Once upon a time when people would ask what I did for a living I would say that I was a software archeologist. While that didn’t make a lot of sense to people outside of the software industry, it made perfect sense to many people within the industry. That was a relatively simple time. Most mainframe systems were written in COBOL with some PL/I and BAL encountered along the way. Systems running on desktops and distributed servers were usually written in C or C++ with a smattering of other languages showing up on occasion. Run time libraries were often limited to what was provided with the operating system or developed in-house. The picture is much different today.
Based on forensic analysis of many codebases over a number of years it turns out that there are organizations that are only aware of about two percent of the content in their systems that came from outside. For many more – perhaps most – the number is around five percent. Few, if any, are aware of one hundred percent.
If your systems rely on third party content and you don’t know that it’s in there, then how can you be sure that there are no undiscovered vulnerabilities? Consider how many organizations were affected by Heartbleed and were blissfully unaware until things hit the fan. Much more recently we became aware of DROWN and it’s been estimated that as many as 11 million websites that use OpenSSL are at risk. Do you know whether yours is one of them?
How can you be aware that you’re adequately addressing the intellectual property requirements of the third party content that’s in your software? There’s a widespread belief among developers that open source software can be used in any way that they please without concern. After all, it’s free and open. Your IP counsel – and more importantly, the IP counsel of the owner of the third party content in question – may see things differently. If you don’t know what kind of license is associated with something, then how do you know whether you’re meeting the terms of that license? How do you know whether there are issues that require remediation? How much of your codebase requires remediation? Don't forget about the licensing requirements associated with things like images and sounds.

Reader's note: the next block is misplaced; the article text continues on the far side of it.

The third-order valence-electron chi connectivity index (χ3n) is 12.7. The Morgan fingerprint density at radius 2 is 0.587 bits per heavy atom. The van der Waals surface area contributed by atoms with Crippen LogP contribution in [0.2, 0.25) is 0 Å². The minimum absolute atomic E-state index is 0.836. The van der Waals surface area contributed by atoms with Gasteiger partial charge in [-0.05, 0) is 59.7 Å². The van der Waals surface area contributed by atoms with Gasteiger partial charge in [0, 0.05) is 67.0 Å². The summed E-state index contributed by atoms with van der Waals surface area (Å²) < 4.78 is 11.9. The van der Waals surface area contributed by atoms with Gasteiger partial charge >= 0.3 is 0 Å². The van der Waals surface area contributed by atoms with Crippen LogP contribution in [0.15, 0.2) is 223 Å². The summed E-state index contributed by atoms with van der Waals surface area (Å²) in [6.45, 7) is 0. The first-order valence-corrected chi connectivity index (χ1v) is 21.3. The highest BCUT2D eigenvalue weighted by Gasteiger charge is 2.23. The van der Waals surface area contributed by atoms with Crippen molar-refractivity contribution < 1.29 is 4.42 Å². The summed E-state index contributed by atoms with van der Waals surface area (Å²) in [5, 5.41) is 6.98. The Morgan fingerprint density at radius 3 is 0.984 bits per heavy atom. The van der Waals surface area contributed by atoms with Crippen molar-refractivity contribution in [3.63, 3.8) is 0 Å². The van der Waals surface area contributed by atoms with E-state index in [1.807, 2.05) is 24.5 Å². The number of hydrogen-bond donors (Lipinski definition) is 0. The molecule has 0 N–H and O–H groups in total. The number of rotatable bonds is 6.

Do you have a proactive process in place to prevent incidents involving third party content from occurring? Good governance suggests that third party content be reviewed and approved before use. If you don’t have a process and tools in place to support this, then even after you’ve managed to address whatever issues you have today you’re leaving the door open to both new issues and recurrence of what you take the time to fix.
Here’s a little checklist that you may want to review because what you don’t know can definitely hurt you.